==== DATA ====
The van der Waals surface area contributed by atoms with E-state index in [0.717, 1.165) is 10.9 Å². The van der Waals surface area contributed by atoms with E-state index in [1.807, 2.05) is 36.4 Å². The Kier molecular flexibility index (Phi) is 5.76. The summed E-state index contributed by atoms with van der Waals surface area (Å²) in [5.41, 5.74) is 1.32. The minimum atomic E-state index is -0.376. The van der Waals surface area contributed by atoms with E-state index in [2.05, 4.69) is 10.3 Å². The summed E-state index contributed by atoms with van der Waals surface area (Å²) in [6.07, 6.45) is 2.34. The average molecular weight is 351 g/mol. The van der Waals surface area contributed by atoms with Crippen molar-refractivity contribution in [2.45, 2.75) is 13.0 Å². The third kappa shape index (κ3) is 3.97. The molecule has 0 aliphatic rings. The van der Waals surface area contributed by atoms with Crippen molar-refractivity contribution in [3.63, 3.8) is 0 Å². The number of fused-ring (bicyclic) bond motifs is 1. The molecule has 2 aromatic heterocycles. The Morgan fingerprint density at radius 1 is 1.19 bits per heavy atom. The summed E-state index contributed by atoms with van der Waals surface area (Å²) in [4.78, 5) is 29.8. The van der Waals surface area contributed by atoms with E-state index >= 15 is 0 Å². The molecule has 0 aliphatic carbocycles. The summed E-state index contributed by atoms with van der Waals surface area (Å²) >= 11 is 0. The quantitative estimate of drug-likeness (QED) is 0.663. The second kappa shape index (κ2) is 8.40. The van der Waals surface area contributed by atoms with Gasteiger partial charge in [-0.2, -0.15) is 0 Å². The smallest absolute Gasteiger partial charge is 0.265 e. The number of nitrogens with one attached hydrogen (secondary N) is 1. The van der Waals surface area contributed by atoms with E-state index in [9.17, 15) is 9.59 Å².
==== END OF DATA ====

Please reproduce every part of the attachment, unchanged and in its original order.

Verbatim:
The van der Waals surface area contributed by atoms with E-state index in [0.717, 1.165) is 10.9 Å². The van der Waals surface area contributed by atoms with E-state index in [1.807, 2.05) is 36.4 Å². The Kier molecular flexibility index (Phi) is 5.76. The summed E-state index contributed by atoms with van der Waals surface area (Å²) in [5.41, 5.74) is 1.32. The minimum atomic E-state index is -0.376. The van der Waals surface area contributed by atoms with E-state index in [2.05, 4.69) is 10.3 Å². The summed E-state index contributed by atoms with van der Waals surface area (Å²) in [6.07, 6.45) is 2.34. The average molecular weight is 351 g/mol. The van der Waals surface area contributed by atoms with Crippen molar-refractivity contribution in [2.45, 2.75) is 13.0 Å². The third kappa shape index (κ3) is 3.97. The molecule has 0 aliphatic rings. The van der Waals surface area contributed by atoms with Crippen molar-refractivity contribution in [3.63, 3.8) is 0 Å². The number of fused-ring (bicyclic) bond motifs is 1. The molecule has 2 aromatic heterocycles. The Morgan fingerprint density at radius 1 is 1.19 bits per heavy atom. The summed E-state index contributed by atoms with van der Waals surface area (Å²) in [4.78, 5) is 29.8. The van der Waals surface area contributed by atoms with E-state index >= 15 is 0 Å². The molecule has 0 aliphatic carbocycles. The summed E-state index contributed by atoms with van der Waals surface area (Å²) >= 11 is 0. The quantitative estimate of drug-likeness (QED) is 0.663. The second kappa shape index (κ2) is 8.40. The van der Waals surface area contributed by atoms with Gasteiger partial charge in [-0.2, -0.15) is 0 Å². The smallest absolute Gasteiger partial charge is 0.265 e. The number of nitrogens with one attached hydrogen (secondary N) is 1. The van der Waals surface area contributed by atoms with E-state index in [9.17, 15) is 9.59 Å².